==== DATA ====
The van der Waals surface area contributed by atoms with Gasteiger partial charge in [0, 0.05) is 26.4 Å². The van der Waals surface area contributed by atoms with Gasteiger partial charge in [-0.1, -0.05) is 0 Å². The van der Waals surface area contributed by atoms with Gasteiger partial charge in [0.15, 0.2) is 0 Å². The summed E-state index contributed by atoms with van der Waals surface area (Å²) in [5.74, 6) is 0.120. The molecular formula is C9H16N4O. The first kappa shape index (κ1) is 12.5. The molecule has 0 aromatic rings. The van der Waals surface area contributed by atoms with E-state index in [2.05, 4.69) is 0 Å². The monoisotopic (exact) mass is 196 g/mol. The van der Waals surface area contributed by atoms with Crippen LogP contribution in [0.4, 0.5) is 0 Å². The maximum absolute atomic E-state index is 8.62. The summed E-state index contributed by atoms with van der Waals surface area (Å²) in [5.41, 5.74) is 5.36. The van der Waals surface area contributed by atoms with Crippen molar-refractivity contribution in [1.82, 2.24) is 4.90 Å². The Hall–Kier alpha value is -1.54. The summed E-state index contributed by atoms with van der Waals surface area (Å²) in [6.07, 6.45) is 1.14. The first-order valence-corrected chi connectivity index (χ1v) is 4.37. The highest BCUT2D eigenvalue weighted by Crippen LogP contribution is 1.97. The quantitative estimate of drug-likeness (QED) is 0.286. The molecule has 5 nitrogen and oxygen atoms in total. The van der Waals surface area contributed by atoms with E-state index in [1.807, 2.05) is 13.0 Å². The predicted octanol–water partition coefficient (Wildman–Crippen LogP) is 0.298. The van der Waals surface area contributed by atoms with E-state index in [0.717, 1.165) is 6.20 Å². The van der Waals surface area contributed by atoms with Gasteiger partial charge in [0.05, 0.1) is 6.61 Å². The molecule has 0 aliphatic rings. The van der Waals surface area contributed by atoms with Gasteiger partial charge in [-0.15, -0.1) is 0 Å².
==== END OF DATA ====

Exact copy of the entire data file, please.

The van der Waals surface area contributed by atoms with Gasteiger partial charge in [0, 0.05) is 26.4 Å². The van der Waals surface area contributed by atoms with Gasteiger partial charge in [-0.1, -0.05) is 0 Å². The van der Waals surface area contributed by atoms with Gasteiger partial charge in [0.15, 0.2) is 0 Å². The summed E-state index contributed by atoms with van der Waals surface area (Å²) in [5.74, 6) is 0.120. The molecular formula is C9H16N4O. The first kappa shape index (κ1) is 12.5. The molecule has 0 aromatic rings. The van der Waals surface area contributed by atoms with E-state index in [2.05, 4.69) is 0 Å². The monoisotopic (exact) mass is 196 g/mol. The van der Waals surface area contributed by atoms with Crippen LogP contribution in [0.4, 0.5) is 0 Å². The maximum absolute atomic E-state index is 8.62. The summed E-state index contributed by atoms with van der Waals surface area (Å²) in [5.41, 5.74) is 5.36. The van der Waals surface area contributed by atoms with Crippen molar-refractivity contribution in [1.82, 2.24) is 4.90 Å². The Hall–Kier alpha value is -1.54. The summed E-state index contributed by atoms with van der Waals surface area (Å²) in [6.07, 6.45) is 1.14. The first-order valence-corrected chi connectivity index (χ1v) is 4.37. The highest BCUT2D eigenvalue weighted by Crippen LogP contribution is 1.97. The quantitative estimate of drug-likeness (QED) is 0.286. The molecule has 5 nitrogen and oxygen atoms in total. The van der Waals surface area contributed by atoms with E-state index in [1.807, 2.05) is 13.0 Å². The predicted octanol–water partition coefficient (Wildman–Crippen LogP) is 0.298. The van der Waals surface area contributed by atoms with E-state index in [0.717, 1.165) is 6.20 Å². The van der Waals surface area contributed by atoms with Gasteiger partial charge in [0.05, 0.1) is 6.61 Å². The molecule has 0 aliphatic rings. The van der Waals surface area contributed by atoms with Gasteiger partial charge in [-0.15, -0.1) is 0 Å².